THERE WAS A a conference this week in Paris at which French-speaking leaders from all over the world worried about the decline of that language in international conversation and wondered how to shore it up against the erosion caused by a flood of foreign words -- most of them English.

This preoccupation with the purity and popularity of French has a long history, but it seems to have become especially intense during the presidency of Charles de Gaulle. Now there is a fear in Paris that French is being shut out of the worldwide conversation among computers, which is conducted largely in English. As French President Francois Mitterrand put it, "Must we translate into English the orders that we give machines?"

The reaction to this last problem has been characteristic: a governmental body has been established to meddle in it. Michael Dobbs reported in this paper that a Computer Technology Commission is working to come up with properly French- sounding replacements for such imported words as "debug" and "floppy." It continues a tradition established by the government's High Committee for the French Language, which has sought to root out such anglicisms as "le Walkman" (to be replaced with the officially sanctioned baladeur), "le drive- in" (which becomes le cine-parot) and "le jingle" (le sonal).

All this governmental activity (which leads one to think that France could use a touch of le Gramm-Rudman) is aided and abetted by members of the Academie Francais, whose efforts in this regard seem chiefly aimed at embalming the language in some idealized state and rouging it up with a lot of artificial words. There is even an effort to enforce such creations as baladeur by warning people in the mass media when they say "Walkman." (Imagine a bureau in Washington that listened carefully to the radio and then sent letters to disk jockeys saying, "It has come to our attention that you have repeatedly used the word 'taco' to describe the comestible for which the officially sanctioned word is 'corn-meal crispette.' Please be advised that . . . ")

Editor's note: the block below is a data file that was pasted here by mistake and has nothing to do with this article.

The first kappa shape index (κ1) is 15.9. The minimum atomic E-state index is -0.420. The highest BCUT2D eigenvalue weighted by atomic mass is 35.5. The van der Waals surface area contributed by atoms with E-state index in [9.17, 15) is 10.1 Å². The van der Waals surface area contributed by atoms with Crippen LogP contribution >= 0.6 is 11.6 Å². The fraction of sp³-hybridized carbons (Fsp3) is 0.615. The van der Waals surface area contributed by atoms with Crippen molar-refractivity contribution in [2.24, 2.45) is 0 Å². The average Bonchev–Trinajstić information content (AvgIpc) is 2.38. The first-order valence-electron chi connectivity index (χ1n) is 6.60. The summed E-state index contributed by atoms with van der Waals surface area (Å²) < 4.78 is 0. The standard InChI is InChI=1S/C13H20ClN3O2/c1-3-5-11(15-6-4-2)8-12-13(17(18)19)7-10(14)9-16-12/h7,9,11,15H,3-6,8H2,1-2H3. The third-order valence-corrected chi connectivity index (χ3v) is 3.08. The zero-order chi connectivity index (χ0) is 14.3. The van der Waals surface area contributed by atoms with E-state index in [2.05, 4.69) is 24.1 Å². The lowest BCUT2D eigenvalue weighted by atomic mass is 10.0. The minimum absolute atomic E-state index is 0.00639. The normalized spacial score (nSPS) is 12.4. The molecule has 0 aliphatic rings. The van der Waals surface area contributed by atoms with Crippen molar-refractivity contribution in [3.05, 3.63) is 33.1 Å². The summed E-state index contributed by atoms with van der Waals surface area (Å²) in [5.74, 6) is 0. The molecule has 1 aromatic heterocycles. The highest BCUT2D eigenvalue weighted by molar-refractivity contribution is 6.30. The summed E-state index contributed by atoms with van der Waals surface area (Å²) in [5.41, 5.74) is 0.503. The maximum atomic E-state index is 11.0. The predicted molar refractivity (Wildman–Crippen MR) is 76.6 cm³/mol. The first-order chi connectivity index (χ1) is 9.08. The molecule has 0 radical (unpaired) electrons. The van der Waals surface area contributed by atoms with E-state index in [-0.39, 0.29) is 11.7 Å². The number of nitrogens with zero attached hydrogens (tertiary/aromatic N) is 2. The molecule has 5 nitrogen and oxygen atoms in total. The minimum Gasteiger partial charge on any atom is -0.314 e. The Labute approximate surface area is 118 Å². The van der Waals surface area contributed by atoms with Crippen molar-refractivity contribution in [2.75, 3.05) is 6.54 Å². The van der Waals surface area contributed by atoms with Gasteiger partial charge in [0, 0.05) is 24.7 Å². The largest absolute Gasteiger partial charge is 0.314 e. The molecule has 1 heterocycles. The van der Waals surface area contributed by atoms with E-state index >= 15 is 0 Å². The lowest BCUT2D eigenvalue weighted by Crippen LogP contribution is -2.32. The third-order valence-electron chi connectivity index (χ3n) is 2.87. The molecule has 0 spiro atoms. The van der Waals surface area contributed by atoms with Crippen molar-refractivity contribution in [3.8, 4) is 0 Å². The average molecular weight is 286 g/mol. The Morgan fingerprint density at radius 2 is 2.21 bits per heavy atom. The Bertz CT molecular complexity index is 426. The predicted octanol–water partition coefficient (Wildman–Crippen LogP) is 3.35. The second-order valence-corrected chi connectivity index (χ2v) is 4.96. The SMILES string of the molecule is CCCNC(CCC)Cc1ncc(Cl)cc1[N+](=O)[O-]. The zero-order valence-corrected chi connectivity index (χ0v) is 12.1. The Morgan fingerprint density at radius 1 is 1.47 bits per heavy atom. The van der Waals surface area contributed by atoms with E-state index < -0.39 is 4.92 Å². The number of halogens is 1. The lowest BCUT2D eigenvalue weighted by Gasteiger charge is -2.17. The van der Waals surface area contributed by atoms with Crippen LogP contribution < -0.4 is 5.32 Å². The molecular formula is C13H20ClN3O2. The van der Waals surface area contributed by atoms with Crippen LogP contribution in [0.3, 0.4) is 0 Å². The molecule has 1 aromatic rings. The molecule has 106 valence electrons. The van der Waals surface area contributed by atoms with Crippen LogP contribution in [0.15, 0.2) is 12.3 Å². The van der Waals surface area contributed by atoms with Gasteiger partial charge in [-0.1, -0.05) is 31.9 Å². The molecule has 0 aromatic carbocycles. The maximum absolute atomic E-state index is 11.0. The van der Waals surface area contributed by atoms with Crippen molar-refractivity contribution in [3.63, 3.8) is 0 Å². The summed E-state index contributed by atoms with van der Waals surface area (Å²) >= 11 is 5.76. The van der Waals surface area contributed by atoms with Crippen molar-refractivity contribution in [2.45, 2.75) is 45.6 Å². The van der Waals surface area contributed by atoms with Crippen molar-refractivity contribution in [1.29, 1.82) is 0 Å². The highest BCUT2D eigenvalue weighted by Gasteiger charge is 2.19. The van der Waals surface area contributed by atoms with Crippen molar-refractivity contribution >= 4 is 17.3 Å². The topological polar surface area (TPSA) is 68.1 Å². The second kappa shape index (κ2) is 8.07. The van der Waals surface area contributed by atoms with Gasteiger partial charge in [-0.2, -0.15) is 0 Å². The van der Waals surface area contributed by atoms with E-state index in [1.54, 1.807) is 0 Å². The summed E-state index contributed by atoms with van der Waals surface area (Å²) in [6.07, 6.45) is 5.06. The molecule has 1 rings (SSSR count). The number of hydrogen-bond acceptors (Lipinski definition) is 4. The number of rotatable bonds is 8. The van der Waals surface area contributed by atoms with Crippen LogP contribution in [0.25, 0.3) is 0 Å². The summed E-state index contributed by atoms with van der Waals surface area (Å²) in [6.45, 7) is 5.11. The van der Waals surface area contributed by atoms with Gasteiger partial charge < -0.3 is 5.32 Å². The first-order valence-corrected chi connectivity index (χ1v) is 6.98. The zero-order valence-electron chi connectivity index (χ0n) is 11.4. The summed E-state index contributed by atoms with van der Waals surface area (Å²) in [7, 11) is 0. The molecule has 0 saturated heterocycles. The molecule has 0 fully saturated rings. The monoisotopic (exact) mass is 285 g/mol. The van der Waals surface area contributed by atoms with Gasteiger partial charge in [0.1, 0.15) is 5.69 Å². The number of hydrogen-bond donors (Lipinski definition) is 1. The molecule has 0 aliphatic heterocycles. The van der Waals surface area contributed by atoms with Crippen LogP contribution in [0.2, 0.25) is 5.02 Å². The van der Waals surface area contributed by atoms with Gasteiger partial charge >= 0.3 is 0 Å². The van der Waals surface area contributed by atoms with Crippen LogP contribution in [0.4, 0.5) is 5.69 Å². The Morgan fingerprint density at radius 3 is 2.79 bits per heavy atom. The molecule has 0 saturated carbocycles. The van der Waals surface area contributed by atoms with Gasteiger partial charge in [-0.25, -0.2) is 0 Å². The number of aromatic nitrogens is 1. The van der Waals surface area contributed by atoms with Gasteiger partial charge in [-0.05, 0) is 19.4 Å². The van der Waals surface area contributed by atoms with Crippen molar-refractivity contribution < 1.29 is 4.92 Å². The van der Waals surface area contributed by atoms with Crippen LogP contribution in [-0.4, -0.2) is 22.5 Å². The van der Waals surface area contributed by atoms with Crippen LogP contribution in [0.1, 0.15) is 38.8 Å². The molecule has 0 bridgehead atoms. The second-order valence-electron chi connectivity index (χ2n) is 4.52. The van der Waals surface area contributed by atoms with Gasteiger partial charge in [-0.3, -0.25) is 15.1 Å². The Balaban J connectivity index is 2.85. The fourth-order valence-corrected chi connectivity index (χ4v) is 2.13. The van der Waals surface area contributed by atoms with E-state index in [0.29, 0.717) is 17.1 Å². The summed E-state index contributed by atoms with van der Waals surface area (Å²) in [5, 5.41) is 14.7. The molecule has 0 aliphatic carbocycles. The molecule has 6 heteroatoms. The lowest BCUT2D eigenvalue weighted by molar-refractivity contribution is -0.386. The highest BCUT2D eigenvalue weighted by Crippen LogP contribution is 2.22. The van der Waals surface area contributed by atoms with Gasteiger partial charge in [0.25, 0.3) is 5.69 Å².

In some ways, languages are like children. They seize whatever words delight them and use them without worrying much about who owned them or where they came from. Moreover, languages resent being saddled with responsibility for the nation's identity and even its destiny. When a bunch of grim academicians comes along and tries to take away their Walkmen, their drive-ins and perhaps even their hot dogs, they are likely to cling to them all the more fiercely. Using forbidden English words becomes a little like sneaking a smoke in the washroom.

Some of the inhabitants of France's former north African colonies oppose the current effort being made on behalf of the French language on the grounds that it's a form of neocolonialism. It's worse than that: it's a form of neo-Miss-Quimby- from-the-sixth-gradism.